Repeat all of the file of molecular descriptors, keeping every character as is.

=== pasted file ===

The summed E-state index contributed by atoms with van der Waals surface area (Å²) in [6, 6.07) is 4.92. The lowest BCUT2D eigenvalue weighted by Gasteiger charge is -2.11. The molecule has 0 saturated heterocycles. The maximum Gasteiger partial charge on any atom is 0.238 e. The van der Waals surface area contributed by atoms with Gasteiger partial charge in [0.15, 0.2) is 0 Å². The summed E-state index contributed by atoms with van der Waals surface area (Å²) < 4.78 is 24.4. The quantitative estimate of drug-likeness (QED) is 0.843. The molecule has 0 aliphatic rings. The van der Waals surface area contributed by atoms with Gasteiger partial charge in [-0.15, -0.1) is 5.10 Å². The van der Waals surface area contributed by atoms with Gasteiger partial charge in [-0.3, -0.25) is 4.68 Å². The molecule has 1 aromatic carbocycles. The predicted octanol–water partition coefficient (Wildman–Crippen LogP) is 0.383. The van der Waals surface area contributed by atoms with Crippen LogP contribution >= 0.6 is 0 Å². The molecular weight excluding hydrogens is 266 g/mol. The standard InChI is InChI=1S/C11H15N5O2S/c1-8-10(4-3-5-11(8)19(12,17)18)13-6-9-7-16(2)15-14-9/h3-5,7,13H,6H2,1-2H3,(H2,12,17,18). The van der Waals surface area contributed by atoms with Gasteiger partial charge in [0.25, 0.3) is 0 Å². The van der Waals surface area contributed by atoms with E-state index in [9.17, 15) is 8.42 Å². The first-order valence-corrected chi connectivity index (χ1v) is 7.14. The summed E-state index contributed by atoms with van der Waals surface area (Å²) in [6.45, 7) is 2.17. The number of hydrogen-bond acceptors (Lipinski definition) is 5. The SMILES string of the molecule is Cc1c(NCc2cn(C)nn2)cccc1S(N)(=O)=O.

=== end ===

The summed E-state index contributed by atoms with van der Waals surface area (Å²) in [6, 6.07) is 4.92. The lowest BCUT2D eigenvalue weighted by Gasteiger charge is -2.11. The molecule has 0 saturated heterocycles. The maximum Gasteiger partial charge on any atom is 0.238 e. The van der Waals surface area contributed by atoms with Gasteiger partial charge in [0.15, 0.2) is 0 Å². The summed E-state index contributed by atoms with van der Waals surface area (Å²) < 4.78 is 24.4. The quantitative estimate of drug-likeness (QED) is 0.843. The molecule has 0 aliphatic rings. The van der Waals surface area contributed by atoms with Gasteiger partial charge in [-0.15, -0.1) is 5.10 Å². The van der Waals surface area contributed by atoms with Gasteiger partial charge in [-0.3, -0.25) is 4.68 Å². The molecule has 1 aromatic carbocycles. The predicted octanol–water partition coefficient (Wildman–Crippen LogP) is 0.383. The van der Waals surface area contributed by atoms with Crippen LogP contribution >= 0.6 is 0 Å². The molecular weight excluding hydrogens is 266 g/mol. The standard InChI is InChI=1S/C11H15N5O2S/c1-8-10(4-3-5-11(8)19(12,17)18)13-6-9-7-16(2)15-14-9/h3-5,7,13H,6H2,1-2H3,(H2,12,17,18). The van der Waals surface area contributed by atoms with Gasteiger partial charge in [0.25, 0.3) is 0 Å². The van der Waals surface area contributed by atoms with E-state index in [9.17, 15) is 8.42 Å². The first-order valence-corrected chi connectivity index (χ1v) is 7.14. The summed E-state index contributed by atoms with van der Waals surface area (Å²) in [6.45, 7) is 2.17. The number of hydrogen-bond acceptors (Lipinski definition) is 5. The SMILES string of the molecule is Cc1c(NCc2cn(C)nn2)cccc1S(N)(=O)=O.